Nick Leffler, who has been regularly blogging for his career and business the past five years, and before that not so constantly, tells us his story:
This leads into what I wished I had done differently. I didn't start blogging consistently enough when I started which made it harder for me to build my audience. If you don't blog on a schedule and frequently enough, then it's easy to become discouraged with the lack of results you see from it.

As with most things, it requires perseverance. I wish I had created a schedule to blog on and had stuck with that schedule for longer. I have recently been blogging twice a week every week and have begun to see significantly more growth. Before that, I was blogging every two weeks and sometimes once a week, which isn't enough to see significant growth in a blog unless you have an extreme niche.

My advice for new bloggers is to create your blogging schedule (e.g. every Monday and Thursday) and stick to it week after week. Don't give up blogging without giving it plenty of time to start bringing in visitors. If you stop too early, you'll never know how close you really were to succeeding.

6. The promotion

The promotion of the blog, to actually bring the readers to read your posts often can be more challenging than writing itself. Not all traffic helps your blog; we want readers to stay on the blog, to come back and read more articles in the future, and to stay on the site and help the site improve.
Nick D'Urso noticed this at the beginning of the promotion of his blog:
When I first started blogging for our website, I focused a lot on trying to promote the site with marketing. I added our page to StumbleUpon and Facebook, etc. This was great! I was getting a lot of views. What I did not realize was that this was affecting our bounce rate in Google Analytics which resulted in dropping spots in organic searches.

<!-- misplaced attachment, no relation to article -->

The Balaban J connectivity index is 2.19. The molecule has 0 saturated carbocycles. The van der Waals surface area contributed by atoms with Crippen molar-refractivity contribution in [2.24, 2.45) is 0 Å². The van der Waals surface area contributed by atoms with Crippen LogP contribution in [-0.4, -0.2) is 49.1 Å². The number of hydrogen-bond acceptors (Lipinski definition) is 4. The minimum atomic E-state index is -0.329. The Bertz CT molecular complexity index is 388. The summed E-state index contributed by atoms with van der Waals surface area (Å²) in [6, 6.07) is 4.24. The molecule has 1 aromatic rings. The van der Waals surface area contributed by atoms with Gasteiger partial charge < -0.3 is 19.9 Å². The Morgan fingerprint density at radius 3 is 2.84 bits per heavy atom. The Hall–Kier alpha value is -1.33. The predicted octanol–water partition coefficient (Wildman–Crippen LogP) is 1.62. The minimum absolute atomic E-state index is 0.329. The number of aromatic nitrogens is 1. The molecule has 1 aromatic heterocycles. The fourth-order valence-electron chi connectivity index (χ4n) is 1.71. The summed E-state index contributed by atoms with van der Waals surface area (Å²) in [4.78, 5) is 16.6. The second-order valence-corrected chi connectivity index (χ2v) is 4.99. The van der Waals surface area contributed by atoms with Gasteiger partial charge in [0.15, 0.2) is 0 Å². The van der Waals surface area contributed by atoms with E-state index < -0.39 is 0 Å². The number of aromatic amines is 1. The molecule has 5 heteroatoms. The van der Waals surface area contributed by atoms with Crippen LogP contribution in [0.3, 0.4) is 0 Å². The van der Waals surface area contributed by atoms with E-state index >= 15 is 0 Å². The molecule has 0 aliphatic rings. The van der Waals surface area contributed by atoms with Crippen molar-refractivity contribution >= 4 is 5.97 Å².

StumbleUpon is great to get views but they are not quality views. This affects your organic traffic and SEO when your bounce rate increases and the time on the site is around four seconds.

Even though you want to get views when you first start blogging, it is important to build it organically. You need to focus on building backlinks and epic content. This process takes around four to eight months to build a solid foundation. I use a powerful tool called to spy on my competitors and get intel on their backlinks.

Building backlinks through .edu domains by offering a scholarship will allow you to jump millions of spots in Google searches. I attached a screen shot of our spots that we jumped by building the right backlinks.

I purchased the domain on April 10, 2016. We were ranked 159,478,221 on April 10. As of today, we are ranked 59,444,476.

In just a few days we have jumped over 100,000,000 spots.

Don't worry about getting people to your website from the beginning. You will find yourself pulling valuable time away from creating content and building backlinks to be found organically. This will create a lot of stress on your end. It is important to focus on building your foundation for the first four to eight months.

7. Google can let us down

One of the biggest expectations of the fresh blogger is Google—that after creating good quality content that benefits mankind it will be appreciated by Google, providing tons of free traffic. Sometimes it happens, most of the time not, and seeing empty statistics can be very discouraging.